The Shirley Temple Filmography

Bullet point: 1918-1920: Let’s Go Traveling

The 1950s saw a shift in popular culture, with TV and movies taking over as sources for entertainment. This was a time when people grew up with television and children lost interest in scary movies, so most studios didn’t make new scary films until the 1970s and 1980s.

This is the decade for Let’s Go Traveling and A Ship Went Away, two of Shirley Temple’s most famous films. Both were monster movie type films with ghosts, witches, and other supernatural beings that young kids could understand.

Temple today

shirley temple, the youngest, most sacred monster of the cinema in her time

She is a popular culture icon, and she lives on in every human being’s heart. That is a testament to her power and popularity!

In her time, she was known as the cute little monster that ate babies. She was an iconic image for young children, and she was on TV almost every week of the year.

She debuted in 1936 with her first film The Happening, where she haunted a German castle with a horrible smell. The film became quite successful and ran for several years, so they made a sequel, which came out the same year: 1937’s The Return of Dr. X!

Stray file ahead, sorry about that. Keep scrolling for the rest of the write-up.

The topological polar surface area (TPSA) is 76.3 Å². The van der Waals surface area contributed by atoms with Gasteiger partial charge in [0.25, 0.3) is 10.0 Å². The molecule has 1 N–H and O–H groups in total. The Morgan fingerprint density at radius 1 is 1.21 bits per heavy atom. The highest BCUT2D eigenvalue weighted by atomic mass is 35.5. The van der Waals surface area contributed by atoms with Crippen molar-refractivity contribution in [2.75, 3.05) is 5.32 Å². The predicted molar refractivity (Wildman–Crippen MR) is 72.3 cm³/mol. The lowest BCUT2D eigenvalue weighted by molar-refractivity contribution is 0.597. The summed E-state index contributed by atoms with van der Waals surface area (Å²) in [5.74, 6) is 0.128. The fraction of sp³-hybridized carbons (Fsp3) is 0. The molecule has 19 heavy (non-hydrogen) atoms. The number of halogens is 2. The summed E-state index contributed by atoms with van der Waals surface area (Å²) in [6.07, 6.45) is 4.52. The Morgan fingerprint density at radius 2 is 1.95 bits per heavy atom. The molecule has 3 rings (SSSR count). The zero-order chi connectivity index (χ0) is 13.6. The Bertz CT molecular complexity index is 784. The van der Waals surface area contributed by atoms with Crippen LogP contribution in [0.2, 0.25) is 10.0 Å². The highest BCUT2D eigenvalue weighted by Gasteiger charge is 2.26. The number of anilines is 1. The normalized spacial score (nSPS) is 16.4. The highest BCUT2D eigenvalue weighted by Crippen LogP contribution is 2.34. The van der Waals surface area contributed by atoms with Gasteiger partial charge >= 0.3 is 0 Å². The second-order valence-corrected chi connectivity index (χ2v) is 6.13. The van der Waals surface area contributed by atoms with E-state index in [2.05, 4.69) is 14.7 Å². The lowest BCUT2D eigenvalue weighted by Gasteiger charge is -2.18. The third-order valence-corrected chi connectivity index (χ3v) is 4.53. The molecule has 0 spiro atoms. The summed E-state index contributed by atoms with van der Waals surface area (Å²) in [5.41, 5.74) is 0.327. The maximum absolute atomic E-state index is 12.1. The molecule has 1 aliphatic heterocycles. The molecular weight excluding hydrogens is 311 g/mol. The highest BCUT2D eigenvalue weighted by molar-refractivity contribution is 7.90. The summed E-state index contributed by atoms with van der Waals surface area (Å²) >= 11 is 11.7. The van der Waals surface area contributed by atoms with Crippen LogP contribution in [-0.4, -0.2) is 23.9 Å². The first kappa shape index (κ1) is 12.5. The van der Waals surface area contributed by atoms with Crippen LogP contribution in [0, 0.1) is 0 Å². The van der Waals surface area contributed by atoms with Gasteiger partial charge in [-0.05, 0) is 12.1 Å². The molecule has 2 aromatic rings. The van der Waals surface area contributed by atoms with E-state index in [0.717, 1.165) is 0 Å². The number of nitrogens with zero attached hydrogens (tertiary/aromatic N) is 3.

Both films featured Temple as the incompetent babysitter who gets stuck taking care of an ancient locket that “gives” its owner supernatural powers.

Famous roles

shirley temple, the youngest, most sacred monster of the cinema in her time

Despite her relatively uncelebrated early years, Temple had a handful of notable roles throughout her career. She played Annabelle D at Disney and starred as Kayla Thomas in The Annabelle Chronicles at younger and younger ages.

She also appeared in television series such as The Young Riders, Raggedy Anne, and The Shaggy Dog Club.